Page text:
Like Seah Kim Joo, he innovated the batik art collage, but using cut newspapers with newsprint imprints to exude smooth silky textures, and dispensing with waxing and the de rigeur cracked and wrinkled look. He held a solo, his fourth, of his batik collages, totalling 22 pieces, at the Samat Art Gallery in January 1970, which was followed up by another solo of batik collages at the Maisons et Jardins in Paris in 1970. He is also known for the direct portrait in batik painting.

His solo at the Gallery of Fine Art, Raffles Place, Singapore, in December 1970 included his direct batik portraits, epitomised in works such as Sharifah and Young Girl, and works done in his two-month sojourn in Bali. 1970 proved to be a significant year, for he started concentrating on acrylic, which is quick-drying and has more vibrant colours. He also bought land for his single-storey house in Petaling Jaya.

But the disenchantment with batik was beginning to set in, as the Kelantan dye was found not to be tonally vibrant and faded easily, sometimes by as much as 75%.

Khalil Ibrahim – Two Figures. 1986. Batik with newsprint. 90cm x 60cm. Photo courtesy of Zairil Khir Johari.

Around this time, he made regular trips to Indonesia, particularly Bali, which culminated with a solo at the Balai Budaya in Jakarta in 1970, the first Malaysian to have a solo in Indonesia. There, he met Srihadi Sudarsono, who was to be a great inspiration.

He followed up with solos at the Galerie Delafontaine in Geneva, Switzerland, in 1971; Raya Gallery in Melbourne, Australia, in 1975 and 1976; and in New Zealand and the La Pagoda Gallery in Nyon, Switzerland, in 1978.

Genial and unselfish, he mentored several who have become artists in their own right like Ismail Mat Hussin, Maamor Jantan and Shafurdin Habib.

Though adept at painting figures, portraits, landscapes and sceneries, Khalil is perhaps best known for his signature tunes of half-naked fishermen, their bronzed bodies glistening in the light, on the beachfront, sorting out fish and tangled nets or pushing a boat, in a choreography of intertwining figures. It is about the hardworking fishermen and the camaraderie, and their perilous task of braving the unpredictable seas for their catches, and then preparing for the next sea venture.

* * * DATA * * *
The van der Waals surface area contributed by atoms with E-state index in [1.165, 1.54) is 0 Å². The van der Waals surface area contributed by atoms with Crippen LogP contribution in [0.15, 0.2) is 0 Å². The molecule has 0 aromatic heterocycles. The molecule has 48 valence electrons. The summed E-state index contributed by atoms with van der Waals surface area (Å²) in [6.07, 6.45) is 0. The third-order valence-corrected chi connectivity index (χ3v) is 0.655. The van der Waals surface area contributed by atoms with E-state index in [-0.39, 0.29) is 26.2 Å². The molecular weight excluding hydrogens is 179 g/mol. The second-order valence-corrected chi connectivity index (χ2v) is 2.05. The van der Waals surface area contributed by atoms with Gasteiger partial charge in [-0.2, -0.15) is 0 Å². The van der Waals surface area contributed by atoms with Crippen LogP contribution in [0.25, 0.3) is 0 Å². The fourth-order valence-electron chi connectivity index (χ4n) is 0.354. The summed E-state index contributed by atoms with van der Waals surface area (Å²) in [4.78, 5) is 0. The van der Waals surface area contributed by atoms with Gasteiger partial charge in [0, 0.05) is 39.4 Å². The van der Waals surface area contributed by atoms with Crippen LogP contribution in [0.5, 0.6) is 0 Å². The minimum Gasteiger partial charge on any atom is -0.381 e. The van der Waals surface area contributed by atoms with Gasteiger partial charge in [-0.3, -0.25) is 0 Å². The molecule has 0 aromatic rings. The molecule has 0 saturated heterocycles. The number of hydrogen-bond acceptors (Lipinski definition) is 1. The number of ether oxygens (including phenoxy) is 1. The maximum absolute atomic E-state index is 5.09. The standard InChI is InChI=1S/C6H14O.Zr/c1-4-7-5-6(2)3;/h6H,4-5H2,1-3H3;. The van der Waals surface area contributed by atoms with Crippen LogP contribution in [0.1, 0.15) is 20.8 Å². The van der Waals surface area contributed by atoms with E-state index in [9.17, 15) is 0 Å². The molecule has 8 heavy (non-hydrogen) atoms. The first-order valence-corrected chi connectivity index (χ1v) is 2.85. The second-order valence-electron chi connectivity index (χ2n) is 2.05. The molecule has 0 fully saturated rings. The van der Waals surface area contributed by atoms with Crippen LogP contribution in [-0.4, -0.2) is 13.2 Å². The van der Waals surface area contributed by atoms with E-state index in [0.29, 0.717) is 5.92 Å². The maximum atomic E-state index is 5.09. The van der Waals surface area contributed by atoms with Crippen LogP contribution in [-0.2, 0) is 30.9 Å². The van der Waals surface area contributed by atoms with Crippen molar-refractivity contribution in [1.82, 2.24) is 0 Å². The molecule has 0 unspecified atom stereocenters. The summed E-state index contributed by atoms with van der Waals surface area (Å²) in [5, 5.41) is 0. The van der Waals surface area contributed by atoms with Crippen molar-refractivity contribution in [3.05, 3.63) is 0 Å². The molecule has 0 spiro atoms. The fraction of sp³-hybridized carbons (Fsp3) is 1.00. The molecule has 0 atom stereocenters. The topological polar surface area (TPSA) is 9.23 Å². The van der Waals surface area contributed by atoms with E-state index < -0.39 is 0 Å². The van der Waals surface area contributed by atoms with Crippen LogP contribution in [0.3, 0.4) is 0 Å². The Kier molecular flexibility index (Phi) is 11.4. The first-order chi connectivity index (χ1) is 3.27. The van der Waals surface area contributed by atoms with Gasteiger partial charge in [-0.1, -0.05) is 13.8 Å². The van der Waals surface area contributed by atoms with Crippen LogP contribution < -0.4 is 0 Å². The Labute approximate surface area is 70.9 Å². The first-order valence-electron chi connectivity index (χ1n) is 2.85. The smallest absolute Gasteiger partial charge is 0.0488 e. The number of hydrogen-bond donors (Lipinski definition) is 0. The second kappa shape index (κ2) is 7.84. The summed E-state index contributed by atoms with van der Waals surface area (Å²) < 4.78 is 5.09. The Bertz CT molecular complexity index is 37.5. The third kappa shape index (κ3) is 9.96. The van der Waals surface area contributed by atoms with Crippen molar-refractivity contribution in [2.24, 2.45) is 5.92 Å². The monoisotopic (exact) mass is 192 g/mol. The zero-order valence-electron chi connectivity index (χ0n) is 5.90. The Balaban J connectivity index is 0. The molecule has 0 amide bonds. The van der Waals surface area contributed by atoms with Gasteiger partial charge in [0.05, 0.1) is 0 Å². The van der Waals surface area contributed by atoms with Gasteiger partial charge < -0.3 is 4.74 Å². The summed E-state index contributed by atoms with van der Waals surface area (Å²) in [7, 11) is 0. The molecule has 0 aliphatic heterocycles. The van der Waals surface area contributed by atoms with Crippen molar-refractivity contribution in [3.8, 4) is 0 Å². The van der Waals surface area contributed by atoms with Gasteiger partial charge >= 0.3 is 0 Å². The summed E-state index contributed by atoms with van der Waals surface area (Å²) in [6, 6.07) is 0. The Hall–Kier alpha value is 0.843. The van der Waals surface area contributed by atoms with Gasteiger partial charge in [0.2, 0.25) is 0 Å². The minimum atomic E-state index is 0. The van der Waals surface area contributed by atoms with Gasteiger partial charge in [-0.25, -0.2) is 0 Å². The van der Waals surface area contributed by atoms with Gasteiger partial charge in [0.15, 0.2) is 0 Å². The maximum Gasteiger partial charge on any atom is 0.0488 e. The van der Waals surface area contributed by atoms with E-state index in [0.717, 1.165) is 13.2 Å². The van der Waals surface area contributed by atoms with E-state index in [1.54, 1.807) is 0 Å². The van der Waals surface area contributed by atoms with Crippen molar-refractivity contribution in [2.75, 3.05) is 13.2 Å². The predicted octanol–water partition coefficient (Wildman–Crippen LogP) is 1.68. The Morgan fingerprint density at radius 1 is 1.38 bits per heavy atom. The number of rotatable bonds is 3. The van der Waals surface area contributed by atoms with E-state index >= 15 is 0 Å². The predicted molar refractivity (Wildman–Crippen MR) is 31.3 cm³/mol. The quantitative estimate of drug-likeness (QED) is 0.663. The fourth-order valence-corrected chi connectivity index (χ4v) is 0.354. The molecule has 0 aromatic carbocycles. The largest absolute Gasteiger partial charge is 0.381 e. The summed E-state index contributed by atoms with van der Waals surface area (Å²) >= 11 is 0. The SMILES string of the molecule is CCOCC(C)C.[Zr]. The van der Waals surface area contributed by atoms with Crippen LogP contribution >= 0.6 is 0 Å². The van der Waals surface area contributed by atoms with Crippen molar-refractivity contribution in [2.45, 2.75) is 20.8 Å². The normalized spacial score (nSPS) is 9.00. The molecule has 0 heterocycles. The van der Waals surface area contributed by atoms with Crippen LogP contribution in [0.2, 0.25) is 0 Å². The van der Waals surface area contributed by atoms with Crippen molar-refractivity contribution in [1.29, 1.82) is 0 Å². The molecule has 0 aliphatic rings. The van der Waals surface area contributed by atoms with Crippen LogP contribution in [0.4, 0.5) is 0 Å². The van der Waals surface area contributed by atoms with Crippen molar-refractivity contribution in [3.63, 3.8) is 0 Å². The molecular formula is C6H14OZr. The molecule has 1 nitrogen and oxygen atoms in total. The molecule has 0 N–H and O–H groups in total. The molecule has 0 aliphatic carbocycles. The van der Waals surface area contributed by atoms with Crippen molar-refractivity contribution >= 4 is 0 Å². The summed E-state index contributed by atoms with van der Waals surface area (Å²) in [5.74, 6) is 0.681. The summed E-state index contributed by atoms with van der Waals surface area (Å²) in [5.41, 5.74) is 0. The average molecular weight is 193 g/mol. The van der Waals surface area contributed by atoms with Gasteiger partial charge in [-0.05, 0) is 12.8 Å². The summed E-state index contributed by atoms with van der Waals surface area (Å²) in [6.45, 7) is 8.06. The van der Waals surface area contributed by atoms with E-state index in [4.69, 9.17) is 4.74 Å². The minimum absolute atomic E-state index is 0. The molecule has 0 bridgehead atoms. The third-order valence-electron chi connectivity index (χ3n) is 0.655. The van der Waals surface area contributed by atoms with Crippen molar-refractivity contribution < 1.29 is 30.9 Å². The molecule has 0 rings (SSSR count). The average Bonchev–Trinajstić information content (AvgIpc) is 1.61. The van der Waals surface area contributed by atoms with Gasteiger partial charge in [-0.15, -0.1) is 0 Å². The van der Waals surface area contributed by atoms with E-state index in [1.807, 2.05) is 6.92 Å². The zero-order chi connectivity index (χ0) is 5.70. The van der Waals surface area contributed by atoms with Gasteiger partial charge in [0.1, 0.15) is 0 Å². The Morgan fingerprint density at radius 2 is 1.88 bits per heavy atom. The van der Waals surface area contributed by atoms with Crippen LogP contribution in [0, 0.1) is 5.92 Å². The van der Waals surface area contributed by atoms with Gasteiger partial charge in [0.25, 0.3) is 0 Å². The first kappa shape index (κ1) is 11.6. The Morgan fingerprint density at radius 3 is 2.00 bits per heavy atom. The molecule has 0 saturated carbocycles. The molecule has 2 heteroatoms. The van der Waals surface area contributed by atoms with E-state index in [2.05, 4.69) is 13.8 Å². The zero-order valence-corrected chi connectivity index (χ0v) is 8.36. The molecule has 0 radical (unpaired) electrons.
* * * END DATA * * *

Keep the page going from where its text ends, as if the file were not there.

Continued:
They are faceless, anonymous and unsung heroes. They are shown with the musculature and sinewy arms honed through hard work, and standing with their legs stretched, for leverage and a steady pose. Colours insinuate around their swarthy skin tones in the sarong, loincloth or headscarves. The figures are sometimes rendered crisp and flat for a Pop tonality and to enhance the shapes and contours. Sometimes, the figures get scissor-cut into strips of cloths flailing in the wind, sometimes in silhouettes with thermal band of colours, and sometimes with strobes of delicate and intertwining lines to simulate movement. The play of positive-negative spaces gets a nuanced treatment in the elusive shadowy colours.

Khalil Ibrahim's watercolours, in the National Visual Art Gallery Collection.

Stoic and quietly resourceful in work, the fishermen figures are just like Khalil, who painted with the East Coast in his bones. There are also works of women, in bras or blouses and often working in unison by themselves, but equally tenacious in helping their menfolk sort nets and haul baskets of the catches. Tough and abled, they are just like the industrious Kelantanese women working in the open street market. The immodest Modesty Series have the women in the buff in watercolour and acrylic. Men or women, they are shown working with a dash of alacrity instead of dread.

Whether they are about menial activities on the beach or the beauty and pristine quality of the natural world, there is the sense of spirituality and close affinity with Nature.

The poetry of working in concert with an unspoken camaraderie, portraits of kampung people with their rustic innocence and simplicity, the nostalgia of the kampung near paddy fields or in the littoral fringes, nudes au naturel – these are the worlds Khalil has left behind. An enduring legacy.


Acrylic on canvas – RM165,200 Untitled (1979), KLAS, April 24, 2016; Batik – RM78,904 Tending Nets (1968), KLAS March 12, 2017; Batik collage – RM56,614.40 Two Figures (1986), KLAS May 14, 2017; Oil on canvas Reclining Nude RM72,800 (1964), Henry Butcher (HB) Nov 12, 2017; Watercolour on Paper – RM47,342.40 River Boathouses (1956), KLAS Jan 28, 2018; Drawing – RM24,640 Untitled (2004), HB Nov 6, 2016.

Ooi Kok Chuen, art-writer and journalist, is the author of MAHSURI: A Legend Reborn (Ooi Peeps Publishing), an adult contemporary fantasy “movel” (a novel conceived as a mock movie) spun from a local legend.